Wednesday, October 31, 2007


While waiting in the grocery store line we saw a burly and bearded man dressed in an emerald robe and wearing a crown. Melissa was delighted. "Princess!" she squealed with delight pointing. "Princesses! Princess!" The woman behind us hooted with laughter while the kingly man tried to maintain his dignity and made a point of ignoring us (guess he didn't have much of a sense of humor). I apologized to the man and tried to correct her, but Melissa would not be dissuaded.

I bet that is the first time the man had ever been called a "princess." Oh well, the woman behind us remarked that that was the funniest thing she had heard all day. At least we made somebody's day!

Tuesday, October 30, 2007


We were driving in the car and Matthew piped up, "Grandma gets lost." "Oh? Grandma gets lost?" I queried. "Yeah. Grandma gets lost if I don't hold her hand, so I hold her hand."

"When I grow up I will come back and visit you and give you a hug and kiss. I will leave my kids with a babysitter to come visit you," Matthew explained. "Well, I think Grandma likes seeing you, her grandson, and I bet I'll like seeing your kids too, just like Grandma likes to see you." He thought a moment and then brightened, "Oh! You're right! I'll bring them too!"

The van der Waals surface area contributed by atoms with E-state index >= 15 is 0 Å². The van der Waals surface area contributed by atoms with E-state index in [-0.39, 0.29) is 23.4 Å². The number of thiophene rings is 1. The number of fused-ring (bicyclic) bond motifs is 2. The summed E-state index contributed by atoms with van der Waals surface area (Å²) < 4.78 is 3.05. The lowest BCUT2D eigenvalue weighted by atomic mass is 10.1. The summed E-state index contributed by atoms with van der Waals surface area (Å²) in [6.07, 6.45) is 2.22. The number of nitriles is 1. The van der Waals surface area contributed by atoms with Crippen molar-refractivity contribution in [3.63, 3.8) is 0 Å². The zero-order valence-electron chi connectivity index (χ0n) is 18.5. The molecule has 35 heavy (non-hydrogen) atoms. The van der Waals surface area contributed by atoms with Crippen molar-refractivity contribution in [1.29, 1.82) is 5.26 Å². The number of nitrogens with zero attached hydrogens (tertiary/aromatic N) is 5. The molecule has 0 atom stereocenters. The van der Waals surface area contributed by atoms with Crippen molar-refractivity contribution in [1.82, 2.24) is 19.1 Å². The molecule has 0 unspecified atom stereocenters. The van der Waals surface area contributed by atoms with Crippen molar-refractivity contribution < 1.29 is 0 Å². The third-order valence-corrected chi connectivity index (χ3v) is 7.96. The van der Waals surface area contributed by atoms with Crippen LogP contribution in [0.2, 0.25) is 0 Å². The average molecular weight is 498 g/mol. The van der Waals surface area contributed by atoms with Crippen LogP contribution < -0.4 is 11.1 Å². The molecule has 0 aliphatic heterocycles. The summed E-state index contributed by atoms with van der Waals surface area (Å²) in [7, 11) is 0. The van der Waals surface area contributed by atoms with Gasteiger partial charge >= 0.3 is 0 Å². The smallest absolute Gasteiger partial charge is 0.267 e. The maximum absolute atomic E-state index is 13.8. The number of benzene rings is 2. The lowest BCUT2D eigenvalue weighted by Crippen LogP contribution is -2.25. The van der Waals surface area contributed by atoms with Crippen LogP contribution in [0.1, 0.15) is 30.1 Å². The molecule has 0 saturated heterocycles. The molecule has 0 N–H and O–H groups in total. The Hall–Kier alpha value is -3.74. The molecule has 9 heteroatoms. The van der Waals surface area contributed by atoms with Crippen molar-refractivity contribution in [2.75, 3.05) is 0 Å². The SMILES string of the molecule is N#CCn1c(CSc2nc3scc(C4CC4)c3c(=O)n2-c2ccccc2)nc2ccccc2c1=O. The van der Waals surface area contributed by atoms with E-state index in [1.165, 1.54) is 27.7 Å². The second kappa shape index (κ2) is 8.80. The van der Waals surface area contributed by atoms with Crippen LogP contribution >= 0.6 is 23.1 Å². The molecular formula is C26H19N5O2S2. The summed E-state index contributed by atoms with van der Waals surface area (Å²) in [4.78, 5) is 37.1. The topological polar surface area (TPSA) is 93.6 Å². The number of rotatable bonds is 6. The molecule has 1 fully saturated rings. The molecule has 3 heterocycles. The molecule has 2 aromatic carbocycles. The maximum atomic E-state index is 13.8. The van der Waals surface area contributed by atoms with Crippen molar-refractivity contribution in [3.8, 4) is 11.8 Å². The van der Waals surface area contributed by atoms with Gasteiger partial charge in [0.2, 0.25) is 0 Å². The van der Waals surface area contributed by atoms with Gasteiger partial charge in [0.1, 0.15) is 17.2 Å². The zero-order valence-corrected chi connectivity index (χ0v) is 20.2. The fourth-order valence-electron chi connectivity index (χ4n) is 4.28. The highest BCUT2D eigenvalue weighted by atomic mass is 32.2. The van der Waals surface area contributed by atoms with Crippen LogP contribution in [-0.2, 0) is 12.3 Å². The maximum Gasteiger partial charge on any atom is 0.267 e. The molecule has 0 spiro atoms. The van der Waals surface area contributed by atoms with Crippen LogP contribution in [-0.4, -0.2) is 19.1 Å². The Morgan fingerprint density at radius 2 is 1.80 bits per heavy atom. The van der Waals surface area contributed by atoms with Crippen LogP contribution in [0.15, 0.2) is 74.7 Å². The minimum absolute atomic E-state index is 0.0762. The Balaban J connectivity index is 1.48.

"I was a cute baby, wasn't I?"

"I just tricking you!" One of Matthew's favorite explanations for his mischief.

"I am big, but 6 and 7 year olds are really really big!"

I a Pretty Dirl!

A conversation between Melissa and Jonathan:

M: I a Pretty Dirl!

J (somewhat taken aback): Yes, you are a pretty girl.

M: Dada, you a pretty dirl!

J: No, I am a handsome man. You are a girl; I am a man.

M: Datthew a man?

J: No, Matthew is a boy. Matthew will grow up to be a man.

M: Datthew drow up man?

J: Yes.

M: Mama a pretty dirl?

J: Mama is a pretty woman. You will grow up to be a woman too.

M: I drow up woman?

J: Yes.

This was a little beyond Melissa.

M: I a pretty dirl!

J: Yes. Good night.

Sunday, October 28, 2007

A letter to Uncle Chris

Dear Uncle Chris,


I broke my toenail. I went to the doctor to fix it. He cut it off part of the toenail and put a band-aid on it. I got shots in my toe. I walked slowly with the blue band aid on it. It's feeling better.

It needs a 2. "Why?" It just does. 222222

I had fun with Mason. (Mason is Matthew's friend)

I went to church happy. And what did I learn about Dada? I don't remember what I learned about. (Jonathan was teaching his class today).

My pet is sick, my penguin pet. (a stuffed animal)

We hanged the pinata at my birthday party. We broke it. With a bat, by whacking it. Ate cake. And opened my presents.

I got sick on Wednesday. "You weren't sick on Wednesday." A long time ago on a Wednesday I was.



Sunday, October 21, 2007

Classic Peanuts